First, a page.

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Op-Ed: A Funeral of Heroes in Hevron

Rashi (a famous biblical commentator) points out that when a tzaddik (a righteous man) leaves a place, every one feels it, they feel the loss. However, a roshem, a residue or spiritual impression, is left behind. Rabbi Ben-Amram told us that the courage and self-sacrifice of these three members of our community would leave that impression. We will be stronger because of their strengt
Published: Monday, November 18, 2002 11:51 PM


I walked over to the City Council building this morning (Sunday, Nov. 17). But not as I usually do, to go to the post office, located on the first floor. No, I wasn't sending out mail today, but sending away three Jewish heroes. I wasn't paying a bill today; they had already paid it for me. Yitzhak Bo'anish, Alex Duchan and Alex Tzvitman were killed Friday night. I stood there listening to the eulogies, as I had so many times before. While looking around, I noticed standing just next to me Etta Leibovitz, a glum look on her face. Her daughter came over and handed her a book of Tehilim (Psalms). I had just been to her son's funeral a few months ago (Eleazar Leibovitz , along with the Dickstein family, was gunned down while driving on the road near Hevron-Kiryat Arba). Earlier, as I was arriving, I passed by Tzvi Katzover, the mayor of Kiryat Arba and Yossi Dayan, the deputy mayor. They both looked devastated. Rabbi Lior (the Chief Rabbi of Hevron) talked about gevurah (courage and strength) and how we will continue building Eretz Yisrael.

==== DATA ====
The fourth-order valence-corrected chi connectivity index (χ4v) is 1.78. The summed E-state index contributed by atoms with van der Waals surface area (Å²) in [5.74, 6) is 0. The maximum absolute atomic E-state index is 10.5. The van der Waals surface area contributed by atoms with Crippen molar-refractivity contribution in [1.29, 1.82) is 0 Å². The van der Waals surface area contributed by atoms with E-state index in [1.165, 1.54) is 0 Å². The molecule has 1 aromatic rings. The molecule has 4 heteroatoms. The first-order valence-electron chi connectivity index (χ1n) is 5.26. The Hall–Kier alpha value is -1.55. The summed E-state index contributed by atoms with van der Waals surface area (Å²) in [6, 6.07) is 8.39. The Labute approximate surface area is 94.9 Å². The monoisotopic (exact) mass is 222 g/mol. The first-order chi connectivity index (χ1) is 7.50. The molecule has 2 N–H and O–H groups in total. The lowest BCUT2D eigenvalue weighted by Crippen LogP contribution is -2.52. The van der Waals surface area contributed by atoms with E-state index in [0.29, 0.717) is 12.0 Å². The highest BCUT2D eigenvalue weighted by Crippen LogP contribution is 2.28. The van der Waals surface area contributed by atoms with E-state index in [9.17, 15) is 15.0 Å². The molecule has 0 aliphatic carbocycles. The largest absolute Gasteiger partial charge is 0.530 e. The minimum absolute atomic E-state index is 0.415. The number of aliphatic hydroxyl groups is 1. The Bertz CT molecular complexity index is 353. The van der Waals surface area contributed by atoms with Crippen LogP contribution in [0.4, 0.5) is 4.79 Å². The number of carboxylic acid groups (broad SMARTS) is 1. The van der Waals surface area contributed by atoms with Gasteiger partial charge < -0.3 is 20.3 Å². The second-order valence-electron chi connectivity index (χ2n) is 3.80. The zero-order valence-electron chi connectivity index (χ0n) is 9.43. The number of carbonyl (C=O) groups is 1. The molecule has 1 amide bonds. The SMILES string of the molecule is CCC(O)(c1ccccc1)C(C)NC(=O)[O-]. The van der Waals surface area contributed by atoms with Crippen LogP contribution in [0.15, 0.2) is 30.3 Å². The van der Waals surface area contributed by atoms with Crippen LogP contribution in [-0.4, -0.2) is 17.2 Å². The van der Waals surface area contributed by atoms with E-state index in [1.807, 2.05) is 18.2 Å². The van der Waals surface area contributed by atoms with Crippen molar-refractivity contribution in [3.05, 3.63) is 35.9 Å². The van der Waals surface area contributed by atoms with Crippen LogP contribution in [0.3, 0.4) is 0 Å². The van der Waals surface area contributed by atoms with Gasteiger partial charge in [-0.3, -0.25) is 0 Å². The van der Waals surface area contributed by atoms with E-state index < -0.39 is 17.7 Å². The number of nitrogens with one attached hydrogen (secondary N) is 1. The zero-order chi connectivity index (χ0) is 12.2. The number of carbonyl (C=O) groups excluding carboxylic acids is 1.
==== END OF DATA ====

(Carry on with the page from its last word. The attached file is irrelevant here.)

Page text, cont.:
The next speaker was Rabbi Ben-Amram from Yeshivat Nir (the Kiryat Arba ?hesder? rabbinical school), who spoke of the three men's courage and selfless devotion to Hevron-Kiryat Arba and it's security. He said that we must learn from them. Then he corrected himself; no, we will gain from them. He spoke to us about this past week's Torah reading Vayetze. In it, Yakov leaves Eretz Yisrael (the Land of Israel) to go to his uncle Lavan's house. Rashi (a famous biblical commentator) points out that when a tzaddik (a righteous man) leaves a place, every one feels it, they feel the loss. However, a roshem, a residue or spiritual impression, is left behind. Rabbi Ben-Amram told us that the courage and self-sacrifice of these three members of our community would leave that impression. We will be stronger because of their strength. We will be better, because they were great.

I picked up my head again, and raised my eyes, Aryeh Weiss (a former American) passed by. His son was one of the soldiers killed in Jenin last April, during the so-called 'Jenin Massacre'. Remember? Yes, it was a massacre - a massacre of our soldiers, all 23 of them, sacrificed because we chose to fight house to house, because we didn't want to carpet-bomb the place and just kill everyone inside, because we saw ourselves as more moral than our enemy.

The eulogies went on. A thousand people had gathered in the parking lot of the City Council building and the surrounding roads. Lots and lots of people, young, old, friends of the deceased, people who knew them not, but wanted to show respect, people whose faces told the 'real story'. They had come to gain strength and courage at this dark moment in the noonday sun; it was the strength and courage that the eulogies had referred to earlier.